# Project Analysis | Capital Budgeting Techniques

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### Project Analysis –Capital Budgeting Techniques

Net Present Value Example

## We are considering following project for investment purpose.

Initial cost of the project:           \$800,000
Project Life:                                       5 years
Annual Net Operation Profit:    \$280,000
Sales value of the project :          \$100,000 (at the end of the 5 years)
Annual allowable depreciation  15% of the project beginning value
Annual tax rate:                                 30%
After tax Cost of capital:                8%

Keeping in view the given information, we will decide whether we will undertake this investment or not. For this purpose we need to use some capital budgeting technique, and in this case we will use Net Present Value.

First, we will analyze the given information.

We have given Annual net operating profit generated by the project. During first four years, taxable income is the same as the net operating profit. To calculate taxable income for year 5, first we will add salvage value of the project i.e. \$100,000 (Income generated through investing activities) to net operating profit generated during year 5. Then we will apply tax rate which is 30% to taxable income to get tax expense every year. After that we will subtract tax expense from taxable income to get Net Income.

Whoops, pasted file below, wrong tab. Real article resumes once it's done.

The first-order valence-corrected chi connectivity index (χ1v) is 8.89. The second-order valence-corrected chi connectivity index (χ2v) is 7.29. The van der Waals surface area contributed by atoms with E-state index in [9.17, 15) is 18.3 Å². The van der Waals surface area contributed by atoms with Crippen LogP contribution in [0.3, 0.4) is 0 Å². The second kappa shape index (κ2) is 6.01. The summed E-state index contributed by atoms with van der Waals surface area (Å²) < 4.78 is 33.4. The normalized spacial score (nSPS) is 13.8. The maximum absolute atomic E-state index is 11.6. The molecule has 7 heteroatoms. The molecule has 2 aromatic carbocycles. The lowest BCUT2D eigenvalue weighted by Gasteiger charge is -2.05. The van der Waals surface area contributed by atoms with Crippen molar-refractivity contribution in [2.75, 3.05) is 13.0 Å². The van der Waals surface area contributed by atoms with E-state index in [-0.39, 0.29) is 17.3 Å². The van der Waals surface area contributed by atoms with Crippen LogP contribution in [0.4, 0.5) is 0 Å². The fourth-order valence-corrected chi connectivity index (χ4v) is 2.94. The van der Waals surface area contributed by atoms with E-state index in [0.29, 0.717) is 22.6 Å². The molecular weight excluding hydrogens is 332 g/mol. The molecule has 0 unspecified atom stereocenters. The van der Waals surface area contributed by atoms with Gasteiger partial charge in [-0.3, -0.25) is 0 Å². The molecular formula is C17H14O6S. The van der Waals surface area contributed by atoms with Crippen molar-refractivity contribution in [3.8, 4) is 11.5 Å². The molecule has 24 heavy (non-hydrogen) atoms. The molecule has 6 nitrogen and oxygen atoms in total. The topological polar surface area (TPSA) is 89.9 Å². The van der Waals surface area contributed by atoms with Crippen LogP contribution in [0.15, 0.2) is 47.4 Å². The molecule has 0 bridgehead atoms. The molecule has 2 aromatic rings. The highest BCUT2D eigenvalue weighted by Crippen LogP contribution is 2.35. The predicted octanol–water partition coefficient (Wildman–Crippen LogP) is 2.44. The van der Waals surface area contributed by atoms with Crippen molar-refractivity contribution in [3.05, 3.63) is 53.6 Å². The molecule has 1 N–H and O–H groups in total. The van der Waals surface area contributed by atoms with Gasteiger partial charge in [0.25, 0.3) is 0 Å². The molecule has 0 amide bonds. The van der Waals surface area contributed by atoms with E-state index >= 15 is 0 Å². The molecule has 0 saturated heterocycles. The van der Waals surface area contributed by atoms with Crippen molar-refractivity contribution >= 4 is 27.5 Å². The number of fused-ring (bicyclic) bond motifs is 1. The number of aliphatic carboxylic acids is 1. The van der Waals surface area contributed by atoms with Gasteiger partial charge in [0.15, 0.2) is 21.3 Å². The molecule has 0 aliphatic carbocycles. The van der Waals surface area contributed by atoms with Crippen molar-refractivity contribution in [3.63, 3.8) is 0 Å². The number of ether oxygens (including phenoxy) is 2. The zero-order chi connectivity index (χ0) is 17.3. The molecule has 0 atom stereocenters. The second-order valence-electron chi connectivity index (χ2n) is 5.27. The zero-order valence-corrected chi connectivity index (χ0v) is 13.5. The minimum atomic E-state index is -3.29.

Depreciation is considered as an expense and it reduces our net income hence some companies uses depreciation as a tax shield i.e. they will charge high percentage of depreciation and save themselves from taxes; therefore, in some cases the tax authorities set an upper limit on the percentage of depreciation …in this case we will consider the depreciation rate of tax authorities and we will deduct \$100,000 salvage value from initial investment i.e. \$800,000and charge depreciation on the remaining amount.

To find value of the Net Cash flows, we will add back depreciation expense to net income because depreciation expense is non-cash expense. We will calculate Present Value of Net Cash flows by using Cost of Capital (8%) and then add them to get PV of Net cash flows during five years. To calculate Net Present Value of the project, we will deduct Initial cost of the project from total PV of net cash flows. We can also use NPV calculator to calculate net present value of this project.

Solution:

NPV of the project is positive; therefore,  we should invest in this project.